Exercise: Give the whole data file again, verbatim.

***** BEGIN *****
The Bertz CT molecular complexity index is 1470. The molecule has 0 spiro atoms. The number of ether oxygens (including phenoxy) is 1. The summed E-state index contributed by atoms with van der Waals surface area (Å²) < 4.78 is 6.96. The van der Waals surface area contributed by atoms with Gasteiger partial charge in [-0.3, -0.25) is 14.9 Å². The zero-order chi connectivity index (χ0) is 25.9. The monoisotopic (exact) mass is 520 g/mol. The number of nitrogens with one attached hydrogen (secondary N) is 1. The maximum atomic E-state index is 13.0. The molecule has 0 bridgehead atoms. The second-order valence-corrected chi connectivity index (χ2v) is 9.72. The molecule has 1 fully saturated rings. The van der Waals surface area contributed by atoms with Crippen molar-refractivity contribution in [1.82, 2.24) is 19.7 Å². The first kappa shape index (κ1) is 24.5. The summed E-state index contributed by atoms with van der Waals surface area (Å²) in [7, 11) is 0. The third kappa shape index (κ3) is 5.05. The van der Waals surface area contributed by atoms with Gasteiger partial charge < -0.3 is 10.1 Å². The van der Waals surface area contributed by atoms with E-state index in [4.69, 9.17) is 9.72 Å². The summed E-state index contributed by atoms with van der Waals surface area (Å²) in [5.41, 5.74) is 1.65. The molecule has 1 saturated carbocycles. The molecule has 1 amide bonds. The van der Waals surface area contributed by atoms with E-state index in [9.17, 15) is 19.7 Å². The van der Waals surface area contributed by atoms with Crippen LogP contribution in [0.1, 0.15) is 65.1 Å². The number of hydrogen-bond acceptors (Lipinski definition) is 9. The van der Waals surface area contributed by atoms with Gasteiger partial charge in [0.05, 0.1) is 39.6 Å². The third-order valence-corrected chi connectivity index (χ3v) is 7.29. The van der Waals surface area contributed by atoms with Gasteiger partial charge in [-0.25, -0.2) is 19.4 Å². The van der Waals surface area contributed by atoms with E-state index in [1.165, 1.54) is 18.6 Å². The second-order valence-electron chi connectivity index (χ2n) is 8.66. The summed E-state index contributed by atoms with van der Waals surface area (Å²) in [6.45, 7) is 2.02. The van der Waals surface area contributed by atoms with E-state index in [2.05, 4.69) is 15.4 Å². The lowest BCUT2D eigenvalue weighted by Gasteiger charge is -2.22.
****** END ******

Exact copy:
The Bertz CT molecular complexity index is 1470. The molecule has 0 spiro atoms. The number of ether oxygens (including phenoxy) is 1. The summed E-state index contributed by atoms with van der Waals surface area (Å²) < 4.78 is 6.96. The van der Waals surface area contributed by atoms with Gasteiger partial charge in [-0.3, -0.25) is 14.9 Å². The zero-order chi connectivity index (χ0) is 25.9. The monoisotopic (exact) mass is 520 g/mol. The number of nitrogens with one attached hydrogen (secondary N) is 1. The maximum atomic E-state index is 13.0. The molecule has 0 bridgehead atoms. The second-order valence-corrected chi connectivity index (χ2v) is 9.72. The molecule has 1 fully saturated rings. The van der Waals surface area contributed by atoms with Crippen molar-refractivity contribution in [1.82, 2.24) is 19.7 Å². The first kappa shape index (κ1) is 24.5. The summed E-state index contributed by atoms with van der Waals surface area (Å²) in [7, 11) is 0. The third kappa shape index (κ3) is 5.05. The van der Waals surface area contributed by atoms with Gasteiger partial charge < -0.3 is 10.1 Å². The van der Waals surface area contributed by atoms with E-state index in [4.69, 9.17) is 9.72 Å². The summed E-state index contributed by atoms with van der Waals surface area (Å²) in [5.41, 5.74) is 1.65. The molecule has 1 saturated carbocycles. The molecule has 1 amide bonds. The van der Waals surface area contributed by atoms with E-state index in [9.17, 15) is 19.7 Å². The van der Waals surface area contributed by atoms with Crippen LogP contribution in [0.1, 0.15) is 65.1 Å². The number of hydrogen-bond acceptors (Lipinski definition) is 9. The van der Waals surface area contributed by atoms with Gasteiger partial charge in [0.05, 0.1) is 39.6 Å². The third-order valence-corrected chi connectivity index (χ3v) is 7.29. The van der Waals surface area contributed by atoms with Gasteiger partial charge in [-0.25, -0.2) is 19.4 Å². The van der Waals surface area contributed by atoms with E-state index in [1.165, 1.54) is 18.6 Å². The second-order valence-electron chi connectivity index (χ2n) is 8.66. The summed E-state index contributed by atoms with van der Waals surface area (Å²) in [6.45, 7) is 2.02. The van der Waals surface area contributed by atoms with E-state index in [2.05, 4.69) is 15.4 Å². The lowest BCUT2D eigenvalue weighted by Gasteiger charge is -2.22.